In the business world, you either keep evolving or you become extinct, it is that simple. It has been the same in the animal kingdom for centuries– either you adapt to your changing environment, or you will die. Change is a normal part of life, and especially within families, it is a naturally recurring theme– kids grow up, they move out, they get married, then maybe they will add to the family by having kids of their own; in the meantime, someone may get sick, die or divorce. Families are constantly being restructured with a variety of different characters– and this is precisely what has kept me so intrigued in the field of family law, but not everyone shares my enthusiasm in these changes.
Step-families in particular face a ton of challenges, especially gaining acceptance from the children. The term “blended families” unfortunately adds to the already palpable pressure (mainly from the adults) that everyone should somehow just gel. But blended family is really a misnomer– it sort of conjures up the impression of everyone being thrown into a blender at once, and out comes this amazing smoothie. Yeah, in reality this is rarely what happens, in fact a better image would be to think of a fruit salad in progress. Think more of a banana that is reluctantly co-existing with an orange, then some strawberries enter the mix along with a slightly acidic pineapple, and ever so slowly you need to convince the various fruit parts to appreciate the benefits they all bring to each other when combined into one happy family.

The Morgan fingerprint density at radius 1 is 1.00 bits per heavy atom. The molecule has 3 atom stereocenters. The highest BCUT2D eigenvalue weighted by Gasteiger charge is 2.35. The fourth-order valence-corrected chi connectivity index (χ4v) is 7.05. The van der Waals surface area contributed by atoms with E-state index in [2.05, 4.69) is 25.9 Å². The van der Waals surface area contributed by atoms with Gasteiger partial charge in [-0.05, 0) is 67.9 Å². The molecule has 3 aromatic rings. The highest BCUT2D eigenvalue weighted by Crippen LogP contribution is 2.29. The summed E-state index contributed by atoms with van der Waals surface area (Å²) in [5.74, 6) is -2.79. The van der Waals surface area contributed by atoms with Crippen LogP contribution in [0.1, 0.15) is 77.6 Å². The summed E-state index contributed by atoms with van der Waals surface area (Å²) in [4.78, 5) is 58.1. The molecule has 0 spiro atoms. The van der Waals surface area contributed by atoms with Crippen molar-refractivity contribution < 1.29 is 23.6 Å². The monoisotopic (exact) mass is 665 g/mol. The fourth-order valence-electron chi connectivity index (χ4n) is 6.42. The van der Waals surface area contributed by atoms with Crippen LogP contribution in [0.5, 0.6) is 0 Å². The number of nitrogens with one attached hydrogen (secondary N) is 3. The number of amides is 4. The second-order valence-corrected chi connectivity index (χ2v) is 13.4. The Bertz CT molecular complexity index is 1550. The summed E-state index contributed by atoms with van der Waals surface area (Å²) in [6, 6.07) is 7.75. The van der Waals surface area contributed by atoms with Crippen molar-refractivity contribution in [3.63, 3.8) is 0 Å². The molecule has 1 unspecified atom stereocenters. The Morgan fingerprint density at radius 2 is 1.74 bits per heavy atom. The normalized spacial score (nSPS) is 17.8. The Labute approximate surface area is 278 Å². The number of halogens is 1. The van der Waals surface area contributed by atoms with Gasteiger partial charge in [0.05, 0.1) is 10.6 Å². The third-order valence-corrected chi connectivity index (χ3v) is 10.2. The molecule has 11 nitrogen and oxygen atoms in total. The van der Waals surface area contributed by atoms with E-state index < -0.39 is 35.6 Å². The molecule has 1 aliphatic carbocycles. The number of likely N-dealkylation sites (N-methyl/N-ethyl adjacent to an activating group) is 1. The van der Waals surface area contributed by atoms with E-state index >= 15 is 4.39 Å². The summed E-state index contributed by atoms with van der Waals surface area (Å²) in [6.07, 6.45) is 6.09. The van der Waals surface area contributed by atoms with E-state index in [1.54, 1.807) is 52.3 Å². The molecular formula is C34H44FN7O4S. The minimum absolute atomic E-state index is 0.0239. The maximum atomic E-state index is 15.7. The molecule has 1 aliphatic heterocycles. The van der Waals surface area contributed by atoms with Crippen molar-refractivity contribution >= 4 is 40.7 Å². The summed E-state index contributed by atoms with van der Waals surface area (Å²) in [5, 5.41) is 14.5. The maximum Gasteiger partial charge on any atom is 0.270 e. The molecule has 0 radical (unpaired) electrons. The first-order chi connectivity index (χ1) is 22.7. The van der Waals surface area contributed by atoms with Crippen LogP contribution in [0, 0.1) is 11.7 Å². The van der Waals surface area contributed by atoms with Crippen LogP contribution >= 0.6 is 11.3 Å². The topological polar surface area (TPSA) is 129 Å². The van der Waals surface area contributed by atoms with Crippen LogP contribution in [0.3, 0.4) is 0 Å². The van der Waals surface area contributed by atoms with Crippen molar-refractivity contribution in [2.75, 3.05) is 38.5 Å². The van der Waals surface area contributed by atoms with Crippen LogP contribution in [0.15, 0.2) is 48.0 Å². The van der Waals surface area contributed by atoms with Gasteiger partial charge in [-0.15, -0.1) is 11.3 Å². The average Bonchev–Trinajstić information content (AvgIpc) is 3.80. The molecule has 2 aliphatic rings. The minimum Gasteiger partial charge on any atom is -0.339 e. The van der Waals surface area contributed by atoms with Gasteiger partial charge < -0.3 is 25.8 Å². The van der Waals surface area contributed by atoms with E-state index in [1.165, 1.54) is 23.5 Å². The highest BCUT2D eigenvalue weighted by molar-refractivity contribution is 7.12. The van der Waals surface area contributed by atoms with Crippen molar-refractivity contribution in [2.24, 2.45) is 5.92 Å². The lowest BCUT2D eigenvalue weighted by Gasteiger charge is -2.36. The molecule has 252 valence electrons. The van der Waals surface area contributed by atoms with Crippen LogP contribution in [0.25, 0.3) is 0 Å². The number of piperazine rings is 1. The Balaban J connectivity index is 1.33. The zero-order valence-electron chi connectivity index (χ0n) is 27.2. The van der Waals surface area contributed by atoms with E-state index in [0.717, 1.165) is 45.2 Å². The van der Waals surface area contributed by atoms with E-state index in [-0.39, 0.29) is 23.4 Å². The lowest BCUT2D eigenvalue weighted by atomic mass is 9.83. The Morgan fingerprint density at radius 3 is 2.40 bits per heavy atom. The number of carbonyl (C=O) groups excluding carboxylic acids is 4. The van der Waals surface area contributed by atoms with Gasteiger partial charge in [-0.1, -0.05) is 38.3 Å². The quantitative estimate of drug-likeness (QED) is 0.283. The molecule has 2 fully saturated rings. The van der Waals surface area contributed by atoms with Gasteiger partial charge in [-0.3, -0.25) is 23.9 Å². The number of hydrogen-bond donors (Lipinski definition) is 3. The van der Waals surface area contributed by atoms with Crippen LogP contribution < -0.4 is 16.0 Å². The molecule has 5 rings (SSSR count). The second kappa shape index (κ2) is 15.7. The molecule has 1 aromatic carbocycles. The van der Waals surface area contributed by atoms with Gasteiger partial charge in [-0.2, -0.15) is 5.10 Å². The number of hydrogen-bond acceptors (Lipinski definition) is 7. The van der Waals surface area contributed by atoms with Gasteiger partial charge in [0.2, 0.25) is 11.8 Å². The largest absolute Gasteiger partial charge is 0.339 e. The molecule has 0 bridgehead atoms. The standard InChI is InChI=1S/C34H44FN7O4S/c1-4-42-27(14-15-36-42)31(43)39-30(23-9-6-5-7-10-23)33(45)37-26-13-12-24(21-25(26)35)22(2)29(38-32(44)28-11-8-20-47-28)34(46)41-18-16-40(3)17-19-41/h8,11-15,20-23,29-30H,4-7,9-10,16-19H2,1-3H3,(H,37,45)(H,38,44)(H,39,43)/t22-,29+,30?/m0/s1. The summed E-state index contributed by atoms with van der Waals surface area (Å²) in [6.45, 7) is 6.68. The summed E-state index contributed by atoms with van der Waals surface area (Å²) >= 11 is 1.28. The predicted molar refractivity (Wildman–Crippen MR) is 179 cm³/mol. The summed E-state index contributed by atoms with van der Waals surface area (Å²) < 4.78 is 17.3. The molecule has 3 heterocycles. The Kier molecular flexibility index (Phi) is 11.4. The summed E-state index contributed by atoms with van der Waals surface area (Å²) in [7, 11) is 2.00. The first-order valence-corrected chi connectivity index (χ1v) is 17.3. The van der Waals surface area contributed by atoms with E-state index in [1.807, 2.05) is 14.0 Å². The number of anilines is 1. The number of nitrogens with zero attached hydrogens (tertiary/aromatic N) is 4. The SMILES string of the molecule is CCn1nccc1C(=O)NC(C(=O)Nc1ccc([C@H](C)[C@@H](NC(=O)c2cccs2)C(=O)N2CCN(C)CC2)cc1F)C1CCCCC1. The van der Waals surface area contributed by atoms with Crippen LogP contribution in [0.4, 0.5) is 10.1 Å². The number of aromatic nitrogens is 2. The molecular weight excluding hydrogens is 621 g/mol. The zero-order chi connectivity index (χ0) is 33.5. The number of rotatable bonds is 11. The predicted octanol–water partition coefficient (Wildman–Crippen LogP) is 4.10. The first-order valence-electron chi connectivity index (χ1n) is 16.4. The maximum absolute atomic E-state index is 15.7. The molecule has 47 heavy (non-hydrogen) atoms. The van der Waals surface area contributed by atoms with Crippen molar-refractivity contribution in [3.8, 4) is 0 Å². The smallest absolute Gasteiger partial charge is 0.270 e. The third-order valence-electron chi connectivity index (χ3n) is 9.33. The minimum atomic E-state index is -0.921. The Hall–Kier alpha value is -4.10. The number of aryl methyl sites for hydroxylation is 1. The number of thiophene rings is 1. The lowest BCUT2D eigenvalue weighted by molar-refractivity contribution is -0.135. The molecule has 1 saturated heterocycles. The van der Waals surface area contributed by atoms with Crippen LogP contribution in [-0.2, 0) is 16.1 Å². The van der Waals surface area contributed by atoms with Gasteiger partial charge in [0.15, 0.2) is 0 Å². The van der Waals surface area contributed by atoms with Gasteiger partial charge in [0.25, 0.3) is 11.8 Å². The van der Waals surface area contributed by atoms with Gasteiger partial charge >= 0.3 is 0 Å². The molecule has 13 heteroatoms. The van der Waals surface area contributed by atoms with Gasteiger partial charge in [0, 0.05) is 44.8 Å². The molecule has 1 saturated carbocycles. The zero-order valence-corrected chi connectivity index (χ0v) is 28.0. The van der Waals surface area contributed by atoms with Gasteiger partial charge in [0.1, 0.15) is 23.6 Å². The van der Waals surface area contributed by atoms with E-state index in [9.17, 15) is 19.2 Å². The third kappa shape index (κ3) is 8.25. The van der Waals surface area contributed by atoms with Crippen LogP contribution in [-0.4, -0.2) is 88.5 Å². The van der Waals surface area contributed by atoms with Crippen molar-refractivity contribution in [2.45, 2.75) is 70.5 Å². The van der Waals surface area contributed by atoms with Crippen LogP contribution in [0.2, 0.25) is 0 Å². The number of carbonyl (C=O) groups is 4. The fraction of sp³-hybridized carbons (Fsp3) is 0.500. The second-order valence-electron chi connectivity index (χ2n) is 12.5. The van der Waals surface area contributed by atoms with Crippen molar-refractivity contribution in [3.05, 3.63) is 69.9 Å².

It can take years for people to acclimate to major changes in their family structure and step family dynamics. This is why experts caution adults to proceed slowly, and with caution, especially when little ones are involved. Transitions are difficult for many, especially children that may have a fear of the unknown or adults that previously suffered significant loss and don’t have a positive association with change.
Embracing change is a key life skill, but it is not inherent in everyone. So, be prepared for some rough patches and don’t hesitate to seek expert help as needed.
By Regina A. DeMeo, Esq.